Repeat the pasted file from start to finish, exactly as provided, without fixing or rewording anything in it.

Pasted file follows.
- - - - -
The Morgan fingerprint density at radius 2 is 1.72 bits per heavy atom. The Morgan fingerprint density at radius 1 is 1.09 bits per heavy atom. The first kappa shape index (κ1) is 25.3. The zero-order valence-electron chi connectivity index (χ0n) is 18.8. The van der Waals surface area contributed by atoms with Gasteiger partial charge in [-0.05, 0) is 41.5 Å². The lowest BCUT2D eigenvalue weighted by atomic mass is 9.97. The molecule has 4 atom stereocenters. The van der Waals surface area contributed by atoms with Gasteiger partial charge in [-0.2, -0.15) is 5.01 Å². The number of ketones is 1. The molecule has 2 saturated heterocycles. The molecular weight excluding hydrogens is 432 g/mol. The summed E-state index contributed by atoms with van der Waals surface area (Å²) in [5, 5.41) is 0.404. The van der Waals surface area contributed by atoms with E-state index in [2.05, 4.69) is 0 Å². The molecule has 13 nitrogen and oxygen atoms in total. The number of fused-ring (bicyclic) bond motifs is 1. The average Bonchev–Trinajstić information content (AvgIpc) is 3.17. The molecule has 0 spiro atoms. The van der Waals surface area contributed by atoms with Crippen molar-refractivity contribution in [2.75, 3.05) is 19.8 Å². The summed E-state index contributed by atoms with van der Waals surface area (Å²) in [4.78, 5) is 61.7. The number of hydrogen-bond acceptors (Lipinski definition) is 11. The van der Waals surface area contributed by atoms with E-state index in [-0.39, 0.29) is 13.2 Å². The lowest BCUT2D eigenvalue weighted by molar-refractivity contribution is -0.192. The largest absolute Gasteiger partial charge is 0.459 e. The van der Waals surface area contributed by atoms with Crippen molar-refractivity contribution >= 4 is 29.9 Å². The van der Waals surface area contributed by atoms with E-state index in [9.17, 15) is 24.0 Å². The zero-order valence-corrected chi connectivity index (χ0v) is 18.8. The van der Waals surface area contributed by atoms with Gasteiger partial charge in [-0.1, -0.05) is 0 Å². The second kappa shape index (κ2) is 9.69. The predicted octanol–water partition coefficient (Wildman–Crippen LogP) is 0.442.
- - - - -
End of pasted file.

The Morgan fingerprint density at radius 2 is 1.72 bits per heavy atom. The Morgan fingerprint density at radius 1 is 1.09 bits per heavy atom. The first kappa shape index (κ1) is 25.3. The zero-order valence-electron chi connectivity index (χ0n) is 18.8. The van der Waals surface area contributed by atoms with Gasteiger partial charge in [-0.05, 0) is 41.5 Å². The lowest BCUT2D eigenvalue weighted by atomic mass is 9.97. The molecule has 4 atom stereocenters. The van der Waals surface area contributed by atoms with Gasteiger partial charge in [-0.2, -0.15) is 5.01 Å². The number of ketones is 1. The molecule has 2 saturated heterocycles. The molecular weight excluding hydrogens is 432 g/mol. The summed E-state index contributed by atoms with van der Waals surface area (Å²) in [5, 5.41) is 0.404. The van der Waals surface area contributed by atoms with E-state index in [2.05, 4.69) is 0 Å². The molecule has 13 nitrogen and oxygen atoms in total. The number of fused-ring (bicyclic) bond motifs is 1. The average Bonchev–Trinajstić information content (AvgIpc) is 3.17. The molecule has 0 spiro atoms. The van der Waals surface area contributed by atoms with Crippen molar-refractivity contribution in [2.75, 3.05) is 19.8 Å². The summed E-state index contributed by atoms with van der Waals surface area (Å²) in [4.78, 5) is 61.7. The number of hydrogen-bond acceptors (Lipinski definition) is 11. The van der Waals surface area contributed by atoms with E-state index in [-0.39, 0.29) is 13.2 Å². The lowest BCUT2D eigenvalue weighted by molar-refractivity contribution is -0.192. The largest absolute Gasteiger partial charge is 0.459 e. The van der Waals surface area contributed by atoms with Crippen molar-refractivity contribution >= 4 is 29.9 Å². The van der Waals surface area contributed by atoms with E-state index in [9.17, 15) is 24.0 Å². The zero-order valence-corrected chi connectivity index (χ0v) is 18.8. The van der Waals surface area contributed by atoms with Gasteiger partial charge in [-0.1, -0.05) is 0 Å². The second kappa shape index (κ2) is 9.69. The predicted octanol–water partition coefficient (Wildman–Crippen LogP) is 0.442.